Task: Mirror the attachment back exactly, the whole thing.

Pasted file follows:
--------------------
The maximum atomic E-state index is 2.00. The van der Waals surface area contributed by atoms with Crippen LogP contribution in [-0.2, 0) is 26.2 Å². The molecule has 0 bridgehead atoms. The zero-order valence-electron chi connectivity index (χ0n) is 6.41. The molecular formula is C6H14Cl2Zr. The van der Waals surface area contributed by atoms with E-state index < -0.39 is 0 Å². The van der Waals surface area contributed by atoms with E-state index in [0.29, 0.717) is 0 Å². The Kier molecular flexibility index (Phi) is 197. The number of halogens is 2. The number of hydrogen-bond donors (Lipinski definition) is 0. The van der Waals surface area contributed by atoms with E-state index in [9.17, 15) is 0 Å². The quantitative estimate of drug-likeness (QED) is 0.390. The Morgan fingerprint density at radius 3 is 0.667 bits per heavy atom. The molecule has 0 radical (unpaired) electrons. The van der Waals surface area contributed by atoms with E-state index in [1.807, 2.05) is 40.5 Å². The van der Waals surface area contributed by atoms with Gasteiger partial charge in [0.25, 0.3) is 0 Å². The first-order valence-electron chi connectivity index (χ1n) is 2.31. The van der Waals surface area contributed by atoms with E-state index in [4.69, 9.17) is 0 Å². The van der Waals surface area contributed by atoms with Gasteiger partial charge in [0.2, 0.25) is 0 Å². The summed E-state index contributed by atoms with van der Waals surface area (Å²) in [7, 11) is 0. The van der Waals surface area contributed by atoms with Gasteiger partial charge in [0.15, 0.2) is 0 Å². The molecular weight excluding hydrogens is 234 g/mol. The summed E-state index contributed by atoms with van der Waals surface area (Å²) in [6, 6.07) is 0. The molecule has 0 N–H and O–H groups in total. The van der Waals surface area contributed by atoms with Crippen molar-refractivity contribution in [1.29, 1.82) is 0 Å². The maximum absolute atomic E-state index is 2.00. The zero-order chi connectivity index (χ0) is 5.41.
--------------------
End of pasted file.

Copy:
The maximum atomic E-state index is 2.00. The van der Waals surface area contributed by atoms with Crippen LogP contribution in [-0.2, 0) is 26.2 Å². The molecule has 0 bridgehead atoms. The zero-order valence-electron chi connectivity index (χ0n) is 6.41. The molecular formula is C6H14Cl2Zr. The van der Waals surface area contributed by atoms with E-state index < -0.39 is 0 Å². The van der Waals surface area contributed by atoms with E-state index in [0.29, 0.717) is 0 Å². The Kier molecular flexibility index (Phi) is 197. The number of halogens is 2. The number of hydrogen-bond donors (Lipinski definition) is 0. The van der Waals surface area contributed by atoms with E-state index in [9.17, 15) is 0 Å². The quantitative estimate of drug-likeness (QED) is 0.390. The Morgan fingerprint density at radius 3 is 0.667 bits per heavy atom. The molecule has 0 radical (unpaired) electrons. The van der Waals surface area contributed by atoms with E-state index in [1.807, 2.05) is 40.5 Å². The van der Waals surface area contributed by atoms with Gasteiger partial charge in [0.25, 0.3) is 0 Å². The first-order valence-electron chi connectivity index (χ1n) is 2.31. The van der Waals surface area contributed by atoms with E-state index in [4.69, 9.17) is 0 Å². The van der Waals surface area contributed by atoms with Gasteiger partial charge in [0.2, 0.25) is 0 Å². The summed E-state index contributed by atoms with van der Waals surface area (Å²) in [7, 11) is 0. The van der Waals surface area contributed by atoms with Gasteiger partial charge in [0.15, 0.2) is 0 Å². The molecular weight excluding hydrogens is 234 g/mol. The summed E-state index contributed by atoms with van der Waals surface area (Å²) in [6, 6.07) is 0. The molecule has 0 N–H and O–H groups in total. The van der Waals surface area contributed by atoms with Crippen molar-refractivity contribution in [1.29, 1.82) is 0 Å². The maximum absolute atomic E-state index is 2.00. The zero-order chi connectivity index (χ0) is 5.41.